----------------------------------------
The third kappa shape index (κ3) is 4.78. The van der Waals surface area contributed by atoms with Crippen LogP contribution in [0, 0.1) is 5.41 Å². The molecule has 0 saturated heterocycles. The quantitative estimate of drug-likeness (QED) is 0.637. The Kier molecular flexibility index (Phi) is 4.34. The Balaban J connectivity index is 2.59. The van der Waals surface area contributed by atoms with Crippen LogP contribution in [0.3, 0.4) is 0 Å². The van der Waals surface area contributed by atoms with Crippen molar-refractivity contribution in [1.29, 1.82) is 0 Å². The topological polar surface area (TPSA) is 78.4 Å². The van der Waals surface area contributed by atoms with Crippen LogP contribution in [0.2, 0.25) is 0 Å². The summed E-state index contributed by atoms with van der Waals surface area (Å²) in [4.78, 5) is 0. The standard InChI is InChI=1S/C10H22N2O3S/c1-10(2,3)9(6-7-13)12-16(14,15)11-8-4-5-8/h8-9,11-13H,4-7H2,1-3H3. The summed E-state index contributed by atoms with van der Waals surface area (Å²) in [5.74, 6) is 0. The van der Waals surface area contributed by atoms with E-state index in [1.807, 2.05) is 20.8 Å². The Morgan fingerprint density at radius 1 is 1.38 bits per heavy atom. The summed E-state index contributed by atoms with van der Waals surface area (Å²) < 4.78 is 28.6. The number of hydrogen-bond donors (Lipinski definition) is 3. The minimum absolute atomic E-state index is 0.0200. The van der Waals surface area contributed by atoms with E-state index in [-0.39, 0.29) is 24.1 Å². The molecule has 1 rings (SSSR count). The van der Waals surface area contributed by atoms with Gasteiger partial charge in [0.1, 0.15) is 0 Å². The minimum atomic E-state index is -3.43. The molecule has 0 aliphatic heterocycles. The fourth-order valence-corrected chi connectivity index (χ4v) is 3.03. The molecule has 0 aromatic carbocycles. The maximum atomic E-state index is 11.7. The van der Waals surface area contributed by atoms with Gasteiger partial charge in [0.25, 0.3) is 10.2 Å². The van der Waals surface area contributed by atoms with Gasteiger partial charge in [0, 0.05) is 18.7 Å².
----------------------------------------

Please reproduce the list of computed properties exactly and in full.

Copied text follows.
The third kappa shape index (κ3) is 4.78. The van der Waals surface area contributed by atoms with Crippen LogP contribution in [0, 0.1) is 5.41 Å². The molecule has 0 saturated heterocycles. The quantitative estimate of drug-likeness (QED) is 0.637. The Kier molecular flexibility index (Phi) is 4.34. The Balaban J connectivity index is 2.59. The van der Waals surface area contributed by atoms with Crippen LogP contribution in [0.3, 0.4) is 0 Å². The van der Waals surface area contributed by atoms with Crippen molar-refractivity contribution in [1.29, 1.82) is 0 Å². The topological polar surface area (TPSA) is 78.4 Å². The van der Waals surface area contributed by atoms with Crippen LogP contribution in [0.2, 0.25) is 0 Å². The summed E-state index contributed by atoms with van der Waals surface area (Å²) in [4.78, 5) is 0. The standard InChI is InChI=1S/C10H22N2O3S/c1-10(2,3)9(6-7-13)12-16(14,15)11-8-4-5-8/h8-9,11-13H,4-7H2,1-3H3. The summed E-state index contributed by atoms with van der Waals surface area (Å²) in [5.74, 6) is 0. The van der Waals surface area contributed by atoms with E-state index in [1.807, 2.05) is 20.8 Å². The Morgan fingerprint density at radius 1 is 1.38 bits per heavy atom. The summed E-state index contributed by atoms with van der Waals surface area (Å²) < 4.78 is 28.6. The number of hydrogen-bond donors (Lipinski definition) is 3. The minimum absolute atomic E-state index is 0.0200. The van der Waals surface area contributed by atoms with E-state index in [-0.39, 0.29) is 24.1 Å². The molecule has 1 rings (SSSR count). The van der Waals surface area contributed by atoms with Gasteiger partial charge in [0.1, 0.15) is 0 Å². The minimum atomic E-state index is -3.43. The molecule has 0 aliphatic heterocycles. The fourth-order valence-corrected chi connectivity index (χ4v) is 3.03. The molecule has 0 aromatic carbocycles. The maximum atomic E-state index is 11.7. The van der Waals surface area contributed by atoms with Gasteiger partial charge in [0.25, 0.3) is 10.2 Å². The van der Waals surface area contributed by atoms with Gasteiger partial charge in [0, 0.05) is 18.7 Å².